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Topic # 175428 29-Jun-2015 13:56
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Bought a bunch of these from the USA, have one spare.

$180 + shipping


Located hamilton.

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  Reply # 1333417 29-Jun-2015 13:56
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Hey, have you listed a price, location and how much shipping would be to other parts of New Zealand? Also if you are asking for a PM make sure your Privacy settings allow your account to receive PM otherwise people can't contact you. Also note if you are selling something we ask you to offer to other members first. Links to private sales (including Trade Me posts) aren't accepted anymore and will be removed.

I am the Geekzone Robot and I am here to help. I am from the Internet. I do not interact. Do not expect other replies from me.

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  Reply # 1333623 29-Jun-2015 19:07
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Possibly a dumb question but how do SSD's differ?, I can see a few on the market that are cheaper than these Samsung 850 Evos and I often just buy the cheapest so just wondering what would be the incentive to buy one of these more expensive samsungs?

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  Reply # 1333661 29-Jun-2015 20:03
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You can have a look here and follow up on considerations to take into account for SSDs

also, make sure to look at this page linked from the previous:

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  Reply # 1333691 29-Jun-2015 21:08
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Ronsoak: Possibly a dumb question but how do SSD's differ?, I can see a few on the market that are cheaper than these Samsung 850 Evos and I often just buy the cheapest so just wondering what would be the incentive to buy one of these more expensive samsungs?

Samsung 850 EVO is a good brand, one of the best. One step up is the 850 Pro, which stores 2 bits per cell instead of 3, increasing reliability. The 850 Evo will last years for standard consumer workloads.

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  Reply # 1333735 29-Jun-2015 21:49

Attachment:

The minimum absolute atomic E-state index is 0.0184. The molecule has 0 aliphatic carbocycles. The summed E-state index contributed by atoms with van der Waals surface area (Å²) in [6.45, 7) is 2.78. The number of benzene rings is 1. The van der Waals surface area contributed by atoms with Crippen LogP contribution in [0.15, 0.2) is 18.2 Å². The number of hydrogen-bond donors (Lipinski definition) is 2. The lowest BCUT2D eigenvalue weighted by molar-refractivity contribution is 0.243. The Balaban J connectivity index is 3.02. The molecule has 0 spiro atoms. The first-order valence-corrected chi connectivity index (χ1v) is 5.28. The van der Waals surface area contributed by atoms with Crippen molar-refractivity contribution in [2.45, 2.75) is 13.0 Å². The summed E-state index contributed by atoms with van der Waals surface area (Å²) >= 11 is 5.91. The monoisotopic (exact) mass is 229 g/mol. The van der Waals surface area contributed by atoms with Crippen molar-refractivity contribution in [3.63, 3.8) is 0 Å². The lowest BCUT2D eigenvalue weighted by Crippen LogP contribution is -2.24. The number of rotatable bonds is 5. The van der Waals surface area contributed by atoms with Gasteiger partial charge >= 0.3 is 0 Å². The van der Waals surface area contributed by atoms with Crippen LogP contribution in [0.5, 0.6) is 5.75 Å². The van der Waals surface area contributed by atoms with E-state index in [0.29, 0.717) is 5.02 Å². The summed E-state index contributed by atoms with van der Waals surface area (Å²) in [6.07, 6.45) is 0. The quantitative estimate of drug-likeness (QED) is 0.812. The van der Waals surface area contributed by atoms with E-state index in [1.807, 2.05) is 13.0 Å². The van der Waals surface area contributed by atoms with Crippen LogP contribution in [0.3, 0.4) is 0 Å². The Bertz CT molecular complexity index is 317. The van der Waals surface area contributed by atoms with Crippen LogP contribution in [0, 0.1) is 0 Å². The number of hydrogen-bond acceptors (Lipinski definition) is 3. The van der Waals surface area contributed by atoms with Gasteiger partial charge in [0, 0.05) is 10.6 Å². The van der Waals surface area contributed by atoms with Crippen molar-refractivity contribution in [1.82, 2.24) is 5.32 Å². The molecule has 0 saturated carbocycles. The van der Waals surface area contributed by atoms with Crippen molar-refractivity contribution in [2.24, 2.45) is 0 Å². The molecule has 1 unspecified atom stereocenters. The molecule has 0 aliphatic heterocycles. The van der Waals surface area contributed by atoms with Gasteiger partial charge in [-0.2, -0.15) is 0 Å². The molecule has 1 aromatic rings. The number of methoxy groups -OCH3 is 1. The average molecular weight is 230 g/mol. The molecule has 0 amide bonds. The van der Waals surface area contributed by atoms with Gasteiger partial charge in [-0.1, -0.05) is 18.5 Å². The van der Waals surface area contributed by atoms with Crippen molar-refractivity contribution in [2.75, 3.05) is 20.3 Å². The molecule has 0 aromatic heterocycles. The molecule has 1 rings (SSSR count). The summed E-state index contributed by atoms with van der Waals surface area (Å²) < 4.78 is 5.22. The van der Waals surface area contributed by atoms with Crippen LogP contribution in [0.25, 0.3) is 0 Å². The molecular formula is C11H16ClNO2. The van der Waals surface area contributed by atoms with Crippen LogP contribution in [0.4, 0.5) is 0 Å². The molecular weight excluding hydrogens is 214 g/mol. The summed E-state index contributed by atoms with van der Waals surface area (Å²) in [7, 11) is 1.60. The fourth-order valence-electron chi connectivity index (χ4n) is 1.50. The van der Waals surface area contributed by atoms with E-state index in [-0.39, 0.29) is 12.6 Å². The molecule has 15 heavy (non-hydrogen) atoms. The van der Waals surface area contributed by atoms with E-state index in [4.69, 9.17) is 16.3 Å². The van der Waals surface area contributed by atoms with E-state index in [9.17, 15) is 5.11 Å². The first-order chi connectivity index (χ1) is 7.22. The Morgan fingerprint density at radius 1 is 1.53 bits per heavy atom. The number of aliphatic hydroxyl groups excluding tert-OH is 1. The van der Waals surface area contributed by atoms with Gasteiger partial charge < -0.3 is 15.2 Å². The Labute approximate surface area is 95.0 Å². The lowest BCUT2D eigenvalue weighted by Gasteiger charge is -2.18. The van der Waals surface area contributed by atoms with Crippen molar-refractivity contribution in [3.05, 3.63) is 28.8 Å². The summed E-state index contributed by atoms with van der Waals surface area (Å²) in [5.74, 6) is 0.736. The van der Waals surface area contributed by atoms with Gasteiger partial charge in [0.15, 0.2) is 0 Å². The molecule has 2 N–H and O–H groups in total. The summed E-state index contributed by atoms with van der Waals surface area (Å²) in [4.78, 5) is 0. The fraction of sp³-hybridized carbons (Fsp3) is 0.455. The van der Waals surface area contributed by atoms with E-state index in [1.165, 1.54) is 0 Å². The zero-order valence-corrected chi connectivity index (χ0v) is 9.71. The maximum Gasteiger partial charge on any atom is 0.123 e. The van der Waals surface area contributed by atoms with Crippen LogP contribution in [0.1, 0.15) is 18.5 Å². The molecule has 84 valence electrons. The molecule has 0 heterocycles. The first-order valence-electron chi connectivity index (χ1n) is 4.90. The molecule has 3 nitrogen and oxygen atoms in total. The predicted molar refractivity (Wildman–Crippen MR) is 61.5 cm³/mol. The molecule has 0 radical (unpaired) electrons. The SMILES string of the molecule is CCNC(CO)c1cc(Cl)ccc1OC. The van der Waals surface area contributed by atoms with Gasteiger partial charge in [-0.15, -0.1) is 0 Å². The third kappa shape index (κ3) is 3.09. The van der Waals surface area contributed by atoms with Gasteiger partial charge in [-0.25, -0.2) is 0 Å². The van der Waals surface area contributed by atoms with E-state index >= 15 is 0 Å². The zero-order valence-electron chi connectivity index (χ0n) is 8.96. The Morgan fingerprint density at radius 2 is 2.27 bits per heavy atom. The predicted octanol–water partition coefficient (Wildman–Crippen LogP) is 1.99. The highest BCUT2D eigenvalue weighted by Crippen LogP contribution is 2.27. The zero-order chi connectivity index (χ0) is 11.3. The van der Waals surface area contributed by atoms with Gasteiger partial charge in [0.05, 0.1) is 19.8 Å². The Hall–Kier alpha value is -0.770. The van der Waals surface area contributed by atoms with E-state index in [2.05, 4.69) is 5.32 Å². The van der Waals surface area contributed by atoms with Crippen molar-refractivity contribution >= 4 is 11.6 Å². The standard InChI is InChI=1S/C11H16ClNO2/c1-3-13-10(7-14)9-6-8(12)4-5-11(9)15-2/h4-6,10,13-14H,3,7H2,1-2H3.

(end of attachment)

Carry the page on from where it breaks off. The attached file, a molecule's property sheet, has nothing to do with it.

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tl;dr Some are faster and some are slower. For reliability/resiliency it makes no difference to you as a typical consumer (aside from sudden failures which aren't predictable). All are much much faster than mechanical hard disks.

SSD Performance comes down to a few factors. SSDs are pretty complex, they actually have their own small computer in them about as powerful as a low end smartphone. Speed comes down to the NAND memory, the controller telling it how to operate the NAND/caches, the firmware and the hardware tying it all together.
Samsung drives tend to be a bit more expensive than the rest due to their decent reliability while maintaining some of the highest speeds. Some drive manufacturers such as OCZ in the past have had numerous failed drive batches and bad firmware revisions.
Side note: i also had the pleasure of trying samsungs included migration tool - i was surprised at how simple it is to run the tool and have it clone your data onto the SSD.

The 850 Pro is indeed faster MLC NAND at an increased cost. The 850 EVO uses TLC NAND however samsung moving to 3D "V-NAND" for this 850 EVO model significantly increases the resiliency of the drive in TLC configurations over the older 840 series. Theres great articles on anandtech about it if you want to understand the science behind this 3D Nand tech, at nanometer scale.

Additionally theres a test they did with an extremely limited sample size, where they found an 840 series drive outlived two MLC drives:
Keep in mind that many SSD warranties/design life is well below 100TB written over the life of the drive for drives of this size.

As mentioned though, for consumer workloads it makes next to no difference in this regard. Any drive bought now will become irrelevant by the time you even have to care about its reliability, much in the same way as an old IDE hard disk would be these days - if its still alive.

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